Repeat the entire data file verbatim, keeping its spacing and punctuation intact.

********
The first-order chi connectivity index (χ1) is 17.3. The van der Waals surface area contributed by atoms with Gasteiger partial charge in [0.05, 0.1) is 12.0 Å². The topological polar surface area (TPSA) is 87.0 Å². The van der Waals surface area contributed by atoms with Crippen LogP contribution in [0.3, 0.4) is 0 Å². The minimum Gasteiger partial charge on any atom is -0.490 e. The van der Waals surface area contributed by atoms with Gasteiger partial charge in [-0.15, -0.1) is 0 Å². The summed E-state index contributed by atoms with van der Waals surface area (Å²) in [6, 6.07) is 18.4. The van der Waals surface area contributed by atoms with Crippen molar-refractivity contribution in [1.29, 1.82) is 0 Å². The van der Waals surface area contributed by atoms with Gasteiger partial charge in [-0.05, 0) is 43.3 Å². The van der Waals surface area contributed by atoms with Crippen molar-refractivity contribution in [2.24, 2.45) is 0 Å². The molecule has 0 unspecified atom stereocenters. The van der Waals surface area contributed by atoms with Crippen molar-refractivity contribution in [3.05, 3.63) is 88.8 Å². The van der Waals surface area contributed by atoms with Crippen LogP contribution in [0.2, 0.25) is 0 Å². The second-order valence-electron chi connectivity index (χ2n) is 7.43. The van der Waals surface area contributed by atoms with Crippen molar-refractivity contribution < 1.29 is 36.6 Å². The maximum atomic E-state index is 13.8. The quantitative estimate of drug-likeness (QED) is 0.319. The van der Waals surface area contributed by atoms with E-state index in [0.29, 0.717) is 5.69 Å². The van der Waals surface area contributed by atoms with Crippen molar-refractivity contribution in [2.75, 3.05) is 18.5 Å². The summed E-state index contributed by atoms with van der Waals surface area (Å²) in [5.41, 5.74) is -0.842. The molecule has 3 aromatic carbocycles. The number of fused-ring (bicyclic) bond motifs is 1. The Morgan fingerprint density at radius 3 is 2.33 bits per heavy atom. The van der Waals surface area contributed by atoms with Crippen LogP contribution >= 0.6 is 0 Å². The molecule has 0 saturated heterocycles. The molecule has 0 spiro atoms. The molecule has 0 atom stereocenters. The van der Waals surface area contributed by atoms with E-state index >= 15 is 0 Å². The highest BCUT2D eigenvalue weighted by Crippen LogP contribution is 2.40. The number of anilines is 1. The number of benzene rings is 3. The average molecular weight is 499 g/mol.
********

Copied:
The first-order chi connectivity index (χ1) is 17.3. The van der Waals surface area contributed by atoms with Gasteiger partial charge in [0.05, 0.1) is 12.0 Å². The topological polar surface area (TPSA) is 87.0 Å². The van der Waals surface area contributed by atoms with Crippen LogP contribution in [0.3, 0.4) is 0 Å². The minimum Gasteiger partial charge on any atom is -0.490 e. The van der Waals surface area contributed by atoms with Gasteiger partial charge in [-0.15, -0.1) is 0 Å². The summed E-state index contributed by atoms with van der Waals surface area (Å²) in [6, 6.07) is 18.4. The van der Waals surface area contributed by atoms with Crippen molar-refractivity contribution in [1.29, 1.82) is 0 Å². The van der Waals surface area contributed by atoms with Gasteiger partial charge in [-0.05, 0) is 43.3 Å². The van der Waals surface area contributed by atoms with Crippen molar-refractivity contribution in [2.24, 2.45) is 0 Å². The molecule has 0 unspecified atom stereocenters. The van der Waals surface area contributed by atoms with Crippen molar-refractivity contribution in [3.05, 3.63) is 88.8 Å². The van der Waals surface area contributed by atoms with Crippen LogP contribution in [0.2, 0.25) is 0 Å². The second-order valence-electron chi connectivity index (χ2n) is 7.43. The van der Waals surface area contributed by atoms with Crippen molar-refractivity contribution < 1.29 is 36.6 Å². The maximum atomic E-state index is 13.8. The quantitative estimate of drug-likeness (QED) is 0.319. The van der Waals surface area contributed by atoms with E-state index in [0.29, 0.717) is 5.69 Å². The van der Waals surface area contributed by atoms with Crippen molar-refractivity contribution in [2.75, 3.05) is 18.5 Å². The summed E-state index contributed by atoms with van der Waals surface area (Å²) in [5.41, 5.74) is -0.842. The molecule has 3 aromatic carbocycles. The number of fused-ring (bicyclic) bond motifs is 1. The Morgan fingerprint density at radius 3 is 2.33 bits per heavy atom. The van der Waals surface area contributed by atoms with Crippen LogP contribution >= 0.6 is 0 Å². The molecule has 0 saturated heterocycles. The molecule has 0 spiro atoms. The molecule has 0 atom stereocenters. The van der Waals surface area contributed by atoms with E-state index >= 15 is 0 Å². The highest BCUT2D eigenvalue weighted by Crippen LogP contribution is 2.40. The number of anilines is 1. The number of benzene rings is 3. The average molecular weight is 499 g/mol.